How to Start a Trucking Business: Your Step-By-Step Guide
What if you could turn your trucking experience into your very own business?
Many truckers love riding the open roads, but they don’t always love working for someone else. Starting a trucking business is a great way to keep doing what you love while earning the money you deserve.
Nonetheless, many truckers and entrepreneurs don’t know how to start a trucking business. But with our complete guide, you’ll have your business up and running in no time!
Consider the Niche
In some ways, starting a trucking business is like starting any other business. Before you really dive in, you need to find the right niche for you and your services.
For example, you’ll likely start out as an owner-operator (more on this in a minute). That means you’ll be facing stiff competition from the major carriers out there.
However, you can find markets that the large carriers do not cater to. By specializing in these markets, you can safeguard your profits while effectively cornering this section of the market.
When you imagine a major trucking business, you likely imagine fleets of trucks and a rugged team of drivers. Before that can happen, though, your business is likely to just be you and your truck.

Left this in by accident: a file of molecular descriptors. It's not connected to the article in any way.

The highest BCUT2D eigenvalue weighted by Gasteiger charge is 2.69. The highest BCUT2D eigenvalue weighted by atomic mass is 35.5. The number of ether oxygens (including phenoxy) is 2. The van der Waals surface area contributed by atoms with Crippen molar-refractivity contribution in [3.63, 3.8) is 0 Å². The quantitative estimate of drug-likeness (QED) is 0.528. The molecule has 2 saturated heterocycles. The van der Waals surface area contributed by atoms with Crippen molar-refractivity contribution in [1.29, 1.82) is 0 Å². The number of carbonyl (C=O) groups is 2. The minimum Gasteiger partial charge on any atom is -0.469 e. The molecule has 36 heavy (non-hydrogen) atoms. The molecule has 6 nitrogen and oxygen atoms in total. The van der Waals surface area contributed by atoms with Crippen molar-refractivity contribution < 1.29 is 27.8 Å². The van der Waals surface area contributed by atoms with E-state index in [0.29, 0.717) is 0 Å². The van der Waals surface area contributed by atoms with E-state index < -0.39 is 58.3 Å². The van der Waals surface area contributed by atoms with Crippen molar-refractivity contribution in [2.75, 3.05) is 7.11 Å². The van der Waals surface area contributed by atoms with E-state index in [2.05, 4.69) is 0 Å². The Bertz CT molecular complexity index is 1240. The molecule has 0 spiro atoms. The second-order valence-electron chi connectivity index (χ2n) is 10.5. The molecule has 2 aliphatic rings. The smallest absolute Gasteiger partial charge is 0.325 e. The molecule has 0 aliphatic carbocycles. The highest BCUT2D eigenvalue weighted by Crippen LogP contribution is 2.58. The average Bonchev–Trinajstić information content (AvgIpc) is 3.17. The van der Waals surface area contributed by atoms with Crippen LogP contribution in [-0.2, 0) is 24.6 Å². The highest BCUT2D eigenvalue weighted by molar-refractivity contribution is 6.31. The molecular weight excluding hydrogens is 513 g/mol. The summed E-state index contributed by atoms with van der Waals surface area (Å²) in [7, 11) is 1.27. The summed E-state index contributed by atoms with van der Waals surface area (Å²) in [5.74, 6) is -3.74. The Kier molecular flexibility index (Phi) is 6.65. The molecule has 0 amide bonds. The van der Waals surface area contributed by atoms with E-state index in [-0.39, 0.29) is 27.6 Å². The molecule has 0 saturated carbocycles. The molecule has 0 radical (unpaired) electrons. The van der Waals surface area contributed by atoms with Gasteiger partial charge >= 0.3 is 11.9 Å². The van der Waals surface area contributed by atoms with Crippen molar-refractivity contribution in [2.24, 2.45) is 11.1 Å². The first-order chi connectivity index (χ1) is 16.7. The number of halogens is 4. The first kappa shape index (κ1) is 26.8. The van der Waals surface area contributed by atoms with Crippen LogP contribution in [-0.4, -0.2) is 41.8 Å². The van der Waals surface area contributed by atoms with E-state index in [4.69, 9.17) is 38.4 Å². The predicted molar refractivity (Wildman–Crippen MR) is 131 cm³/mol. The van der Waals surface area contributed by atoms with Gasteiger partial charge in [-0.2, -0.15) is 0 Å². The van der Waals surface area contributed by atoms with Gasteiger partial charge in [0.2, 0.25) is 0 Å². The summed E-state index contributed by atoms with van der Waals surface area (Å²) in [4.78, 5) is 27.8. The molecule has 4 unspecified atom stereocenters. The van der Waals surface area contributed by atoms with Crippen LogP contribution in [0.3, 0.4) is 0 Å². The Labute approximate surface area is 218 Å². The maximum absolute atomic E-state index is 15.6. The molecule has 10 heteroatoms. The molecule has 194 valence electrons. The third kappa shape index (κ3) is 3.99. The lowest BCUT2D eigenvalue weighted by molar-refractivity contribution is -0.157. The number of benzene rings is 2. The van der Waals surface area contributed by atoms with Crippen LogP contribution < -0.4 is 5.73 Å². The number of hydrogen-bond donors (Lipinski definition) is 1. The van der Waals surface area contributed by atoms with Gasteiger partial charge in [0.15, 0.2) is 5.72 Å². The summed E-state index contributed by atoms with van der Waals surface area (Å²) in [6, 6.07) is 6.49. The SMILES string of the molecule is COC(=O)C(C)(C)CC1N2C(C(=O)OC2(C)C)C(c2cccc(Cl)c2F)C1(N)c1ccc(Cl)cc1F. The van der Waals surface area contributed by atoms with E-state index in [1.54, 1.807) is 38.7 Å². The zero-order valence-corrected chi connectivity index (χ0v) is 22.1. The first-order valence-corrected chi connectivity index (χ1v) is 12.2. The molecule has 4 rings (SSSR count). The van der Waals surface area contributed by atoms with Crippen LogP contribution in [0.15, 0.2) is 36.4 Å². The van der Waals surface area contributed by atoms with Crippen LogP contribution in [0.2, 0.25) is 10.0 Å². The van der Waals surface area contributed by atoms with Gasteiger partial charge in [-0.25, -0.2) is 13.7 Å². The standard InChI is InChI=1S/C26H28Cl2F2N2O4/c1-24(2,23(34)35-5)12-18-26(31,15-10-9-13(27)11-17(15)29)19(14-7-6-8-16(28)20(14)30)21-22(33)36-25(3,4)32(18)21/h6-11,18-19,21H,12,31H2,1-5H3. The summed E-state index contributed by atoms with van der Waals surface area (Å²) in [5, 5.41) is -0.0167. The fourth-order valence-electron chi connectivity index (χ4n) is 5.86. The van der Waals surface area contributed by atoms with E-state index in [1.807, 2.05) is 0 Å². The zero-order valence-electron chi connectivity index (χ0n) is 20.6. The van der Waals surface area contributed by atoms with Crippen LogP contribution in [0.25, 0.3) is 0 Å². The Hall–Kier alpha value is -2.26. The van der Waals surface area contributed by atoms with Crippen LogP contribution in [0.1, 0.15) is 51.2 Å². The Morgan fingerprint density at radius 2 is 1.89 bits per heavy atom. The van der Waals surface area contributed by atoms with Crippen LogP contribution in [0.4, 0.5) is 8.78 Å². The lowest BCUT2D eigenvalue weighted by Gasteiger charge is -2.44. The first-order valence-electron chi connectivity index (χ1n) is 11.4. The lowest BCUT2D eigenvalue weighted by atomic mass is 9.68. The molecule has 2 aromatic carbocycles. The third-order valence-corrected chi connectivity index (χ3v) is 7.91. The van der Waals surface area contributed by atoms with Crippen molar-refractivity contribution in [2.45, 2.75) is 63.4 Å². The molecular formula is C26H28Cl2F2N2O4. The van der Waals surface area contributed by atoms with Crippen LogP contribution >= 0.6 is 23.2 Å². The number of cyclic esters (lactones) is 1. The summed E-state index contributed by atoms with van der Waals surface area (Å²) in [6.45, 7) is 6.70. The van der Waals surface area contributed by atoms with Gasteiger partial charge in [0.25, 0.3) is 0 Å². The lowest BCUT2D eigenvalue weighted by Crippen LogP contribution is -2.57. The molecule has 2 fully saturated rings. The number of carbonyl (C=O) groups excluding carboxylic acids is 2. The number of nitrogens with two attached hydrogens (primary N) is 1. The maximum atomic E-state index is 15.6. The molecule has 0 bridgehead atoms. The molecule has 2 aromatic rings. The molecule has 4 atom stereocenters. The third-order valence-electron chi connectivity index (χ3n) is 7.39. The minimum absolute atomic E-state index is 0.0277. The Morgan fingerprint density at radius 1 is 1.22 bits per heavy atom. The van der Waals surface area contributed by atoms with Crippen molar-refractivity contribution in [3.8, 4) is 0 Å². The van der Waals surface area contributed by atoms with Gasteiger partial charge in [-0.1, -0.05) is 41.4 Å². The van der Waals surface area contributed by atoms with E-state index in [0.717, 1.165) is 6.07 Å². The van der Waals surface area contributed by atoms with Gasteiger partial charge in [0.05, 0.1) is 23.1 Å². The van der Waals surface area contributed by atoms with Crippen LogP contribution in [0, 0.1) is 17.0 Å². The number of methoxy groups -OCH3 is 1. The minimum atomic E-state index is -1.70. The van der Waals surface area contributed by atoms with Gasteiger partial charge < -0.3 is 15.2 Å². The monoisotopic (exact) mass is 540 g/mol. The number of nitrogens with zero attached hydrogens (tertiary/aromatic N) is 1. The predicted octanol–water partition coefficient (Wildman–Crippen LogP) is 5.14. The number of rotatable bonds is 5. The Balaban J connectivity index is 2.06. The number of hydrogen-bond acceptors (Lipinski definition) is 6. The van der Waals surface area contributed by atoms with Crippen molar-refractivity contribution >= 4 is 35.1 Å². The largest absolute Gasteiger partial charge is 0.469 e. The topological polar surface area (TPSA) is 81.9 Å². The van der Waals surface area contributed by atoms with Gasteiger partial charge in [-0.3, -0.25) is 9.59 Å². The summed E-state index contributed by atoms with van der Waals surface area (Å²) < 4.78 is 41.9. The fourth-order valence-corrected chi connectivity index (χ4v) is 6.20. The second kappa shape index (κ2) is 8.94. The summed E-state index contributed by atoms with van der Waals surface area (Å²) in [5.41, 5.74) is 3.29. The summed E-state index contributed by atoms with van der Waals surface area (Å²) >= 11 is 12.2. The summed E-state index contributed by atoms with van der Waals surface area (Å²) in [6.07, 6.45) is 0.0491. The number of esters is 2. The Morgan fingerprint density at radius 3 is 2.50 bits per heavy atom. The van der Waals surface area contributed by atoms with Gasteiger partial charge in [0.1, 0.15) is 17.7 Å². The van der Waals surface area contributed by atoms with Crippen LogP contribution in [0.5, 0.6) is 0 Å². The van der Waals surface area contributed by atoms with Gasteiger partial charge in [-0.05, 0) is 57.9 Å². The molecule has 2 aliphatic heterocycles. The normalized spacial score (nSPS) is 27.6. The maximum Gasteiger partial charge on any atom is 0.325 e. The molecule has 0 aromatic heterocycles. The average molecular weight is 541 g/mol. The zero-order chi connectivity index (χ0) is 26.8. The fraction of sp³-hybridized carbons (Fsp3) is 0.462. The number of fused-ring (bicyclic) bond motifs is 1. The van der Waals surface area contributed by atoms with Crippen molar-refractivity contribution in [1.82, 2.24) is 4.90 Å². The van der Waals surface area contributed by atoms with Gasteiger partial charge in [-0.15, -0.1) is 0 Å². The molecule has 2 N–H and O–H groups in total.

This can be relatively easy if you already have the basics. This includes owning your own truck and having the appropriate commercial driver’s license. If you do not have these things, then getting your license and securing a truck should be among your top priorities.
Even if you have these resources in place, you cannot immediately go into business for yourself. You will first need to take out the necessary paperwork.
Paperwork is a necessary evil in any business. And if you’re starting a trucking business, you’ll have a lot to complete.
First, you’ll need a United States Department of Transportation number. Second, you’ll need a Motor Carrier operating number.
Other paperwork includes obtaining International Fuel Agreement stickers as well as an International Registration Plan. Your business will also need insurance (more on this later on), and you may have additional registration and license required by your state.
Making a Plan
Your trucking business won’t go far if you don’t have a business plan in place. The type of plan you create will likely reflect your personality and the intended nature of your business.
For example, a traditional business plan takes longer to create but is more comprehensive. It includes factors such as market analysis, sales strategies, business management structure and an executive summary.
Other business plans are “lean” and reflect more of the modern startup mentality. These simpler plans include major activities, partnerships, customers, and costs.
The “lean” plan is less rigid and reflects a business that may change its approach in the future. Meanwhile, the traditional plan reflects a business that intends to operate in the same way on behalf of the same customers for the foreseeable future.